Anti-fracking campaigners took their own road show on a tour of Lancashire villages and towns this week to alert residents to the questions they say they need to be asking about fracking.
One of the driving forces behind the meetings is local campaigner Janice Buckley, from Beacon Fell, who with Ben Whittingham has recently set up a new group called the Bowland Fracking Forum. It aims to draw members from the Bowland areas likely to be affected by fracking and fracking investigations.
Describing this as an area from the Pennine side of Garstang to the Fylde coast, bounded by the edge of the Lake District to the north and Southport and Liverpool to the South, Ben said there were particular concerns for an area with such a high dependence on tourism and agriculture.
They stress it is not a politically affiliated group. but for anyone who has concerns about the fracking process,
Since Sunday, meetings have been held at Grimsargh Village Hall, the Kenlis Arms at Barnace, Towneley Arms, Longridge, Goosnargh Village Hall and Broughton and District Club. This evening there will be a meeting at The Wheatsheaf, Garstang at 6pm, at Bilsborrow Village Hall at 6.30pm. Tomorrow there will be a meeting at Barton Village Hall at 7pm. One new group, Garstang Against Fracking, has reportedly already been set up.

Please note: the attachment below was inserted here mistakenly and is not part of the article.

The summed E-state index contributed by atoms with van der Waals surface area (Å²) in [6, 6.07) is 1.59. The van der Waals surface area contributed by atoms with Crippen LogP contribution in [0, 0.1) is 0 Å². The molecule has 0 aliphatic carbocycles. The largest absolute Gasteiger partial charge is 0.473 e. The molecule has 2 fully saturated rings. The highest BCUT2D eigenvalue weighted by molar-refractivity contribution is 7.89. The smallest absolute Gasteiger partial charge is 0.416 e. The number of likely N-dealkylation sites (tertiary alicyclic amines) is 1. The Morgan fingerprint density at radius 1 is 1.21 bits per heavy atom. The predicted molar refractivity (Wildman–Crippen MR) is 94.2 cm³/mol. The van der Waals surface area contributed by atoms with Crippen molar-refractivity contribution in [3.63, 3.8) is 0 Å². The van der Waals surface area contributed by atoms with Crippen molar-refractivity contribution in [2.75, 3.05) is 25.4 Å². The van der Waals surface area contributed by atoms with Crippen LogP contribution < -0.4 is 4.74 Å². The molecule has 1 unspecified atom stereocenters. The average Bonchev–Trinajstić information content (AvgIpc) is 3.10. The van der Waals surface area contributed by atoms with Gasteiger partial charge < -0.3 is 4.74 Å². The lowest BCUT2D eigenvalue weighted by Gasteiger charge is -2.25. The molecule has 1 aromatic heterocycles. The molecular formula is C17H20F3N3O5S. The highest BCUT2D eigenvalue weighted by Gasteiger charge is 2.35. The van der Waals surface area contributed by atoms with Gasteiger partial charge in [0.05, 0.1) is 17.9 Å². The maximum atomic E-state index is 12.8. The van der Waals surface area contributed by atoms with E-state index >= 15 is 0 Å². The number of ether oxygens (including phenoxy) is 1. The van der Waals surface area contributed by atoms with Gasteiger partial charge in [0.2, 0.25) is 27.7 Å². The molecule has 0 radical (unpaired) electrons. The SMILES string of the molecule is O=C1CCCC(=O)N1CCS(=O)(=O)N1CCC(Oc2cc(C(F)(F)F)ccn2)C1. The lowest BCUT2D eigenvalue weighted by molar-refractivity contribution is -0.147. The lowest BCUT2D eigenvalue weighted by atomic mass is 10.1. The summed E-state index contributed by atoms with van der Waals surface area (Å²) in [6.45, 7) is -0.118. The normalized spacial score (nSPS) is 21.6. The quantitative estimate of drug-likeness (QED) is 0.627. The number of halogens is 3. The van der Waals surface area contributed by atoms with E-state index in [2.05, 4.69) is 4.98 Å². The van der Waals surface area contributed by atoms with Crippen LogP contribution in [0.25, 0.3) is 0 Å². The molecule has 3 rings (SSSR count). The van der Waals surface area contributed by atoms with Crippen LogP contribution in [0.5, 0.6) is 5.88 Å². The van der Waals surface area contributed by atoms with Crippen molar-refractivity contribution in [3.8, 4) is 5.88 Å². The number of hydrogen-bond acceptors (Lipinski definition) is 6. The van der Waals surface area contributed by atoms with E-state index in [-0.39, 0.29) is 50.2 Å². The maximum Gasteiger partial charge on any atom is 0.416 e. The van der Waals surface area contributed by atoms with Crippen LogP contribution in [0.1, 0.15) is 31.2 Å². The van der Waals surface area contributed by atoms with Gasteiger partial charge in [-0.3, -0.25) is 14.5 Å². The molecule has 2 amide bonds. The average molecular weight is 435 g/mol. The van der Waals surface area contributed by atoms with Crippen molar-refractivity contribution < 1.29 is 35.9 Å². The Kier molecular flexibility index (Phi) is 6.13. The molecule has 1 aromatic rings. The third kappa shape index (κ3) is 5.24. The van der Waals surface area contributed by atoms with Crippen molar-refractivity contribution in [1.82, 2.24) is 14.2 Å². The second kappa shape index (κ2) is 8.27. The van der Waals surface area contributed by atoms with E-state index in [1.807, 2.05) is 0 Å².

Frack-Off, Frack Free Fylde, Residents Action on Fylde Fracking and REAF (Ribble Estuary Against Fracking) were also involved in the tour. At Monday’s Longridge meeting campaigners spoke up to tell of their concerns about impact on the land, water pollution and the legacy of fracking.They cited the example of how villagers in Balcombe in East Sussex have successfully campaigned against fracking in recent days.The Longridge meeting started with a presentation by Sandy Cook and Tim Weston from Sussex who who described themselves as working with pressure group Frack-Off.
A spokesman for REAF said the tour’s aim was to get the facts on what has already happened in the Fylde / West Lancashire area and elsewhere, to find out what happens next and how to get involved.
Last month, energy giantsCuadrilla, which is currently carrying out environmental risk assessments =for shale gas exploration in the county, hosted two drop-in sessions for residents. Fracking involves blasting water, sand and chemicals down wells to extract gas trapped within rocks.